Congestion and Teething


Cutting teeth isn't one of those milestones a baby reaches all at once. Transitioning from that gummy grin to a mouthful of gleaming teeth is a rite of passage that can take your little one three years to complete. Whenever the first tooth peeks through, celebrate it by taking pictures and noting its arrival date in your child's baby book. By the time your little one is 3, he'll have a mouthful of choppers that he can brush himself, a basic step on the road to self care. The journey starts in the womb. While you were pregnant, your baby developed tooth buds, the foundation for baby teeth.

Role of parents

You can't do anything to make teeth appear, but you can comfort your baby if you think the process troubles him. Give him something to chew on, such as a teething ring or a wet washcloth cooled in the refrigerator. He may also get some relief from eating cold foods, like applesauce or yogurt. Massaging his gums is another way to soothe his discomfort, after washing your hands, rub his gums gently but firmly with your finger. The pressure provides a welcome balance to the pressure your baby feels coming from the buried teeth below. If none of this helps, your doctor may suggest giving your baby children's acetaminophen to ease the pain and inflammation. The use of a topical pain relief gel is also an option, though most pediatricians advise against it: If too much is used, the gel can numb the back of your baby's throat and weaken his gag reflex.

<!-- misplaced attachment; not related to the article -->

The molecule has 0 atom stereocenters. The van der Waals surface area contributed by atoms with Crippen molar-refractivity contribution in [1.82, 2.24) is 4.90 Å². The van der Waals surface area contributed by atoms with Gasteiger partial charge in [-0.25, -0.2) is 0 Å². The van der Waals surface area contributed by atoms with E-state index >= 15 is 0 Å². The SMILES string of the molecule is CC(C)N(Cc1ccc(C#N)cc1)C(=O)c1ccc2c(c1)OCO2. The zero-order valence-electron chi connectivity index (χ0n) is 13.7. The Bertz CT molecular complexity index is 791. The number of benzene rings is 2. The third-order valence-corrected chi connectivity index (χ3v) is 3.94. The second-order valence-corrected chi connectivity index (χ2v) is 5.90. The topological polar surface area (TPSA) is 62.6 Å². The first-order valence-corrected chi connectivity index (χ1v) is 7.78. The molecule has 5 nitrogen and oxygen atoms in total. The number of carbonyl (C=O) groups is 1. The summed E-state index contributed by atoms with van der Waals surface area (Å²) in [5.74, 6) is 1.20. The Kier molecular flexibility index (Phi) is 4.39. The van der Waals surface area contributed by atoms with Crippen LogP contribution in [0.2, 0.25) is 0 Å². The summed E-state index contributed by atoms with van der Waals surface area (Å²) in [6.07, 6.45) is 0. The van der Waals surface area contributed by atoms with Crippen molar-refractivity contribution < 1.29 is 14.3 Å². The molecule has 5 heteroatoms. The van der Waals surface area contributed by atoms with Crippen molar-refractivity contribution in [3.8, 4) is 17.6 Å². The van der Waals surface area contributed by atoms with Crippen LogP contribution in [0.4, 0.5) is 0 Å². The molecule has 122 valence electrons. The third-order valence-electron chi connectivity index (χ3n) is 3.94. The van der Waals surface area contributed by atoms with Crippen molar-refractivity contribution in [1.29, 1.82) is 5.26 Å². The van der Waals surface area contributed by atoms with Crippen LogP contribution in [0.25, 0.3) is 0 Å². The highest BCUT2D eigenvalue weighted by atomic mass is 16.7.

When to be concerned

Never put your baby to bed with a bottle. That's because the sugars in formula and breast milk will sit on his teeth all night and can lead to a condition known as baby-bottle tooth decay, or bottle rot. Another way to avoid this condition and reduce the risk of cavities is to transition your baby from a bottle to a cup by sometime around his first birthday, when he's coordinated enough to manage it. When your child drinks out of a sippy cup, he's more likely to finish his drink in a short time, and avoid the prolonged exposure to sugars that comes with sipping from a bottle all day long. If by the end of the first year you still don't see any sign of a tooth, bring the matter up at your child's 12-month checkup. If your child has all the signs of teething, heavy drooling, swollen gums, but also seems to be having unusual pain, call his doctor. Teething shouldn't be an excruciating ordeal for a baby.

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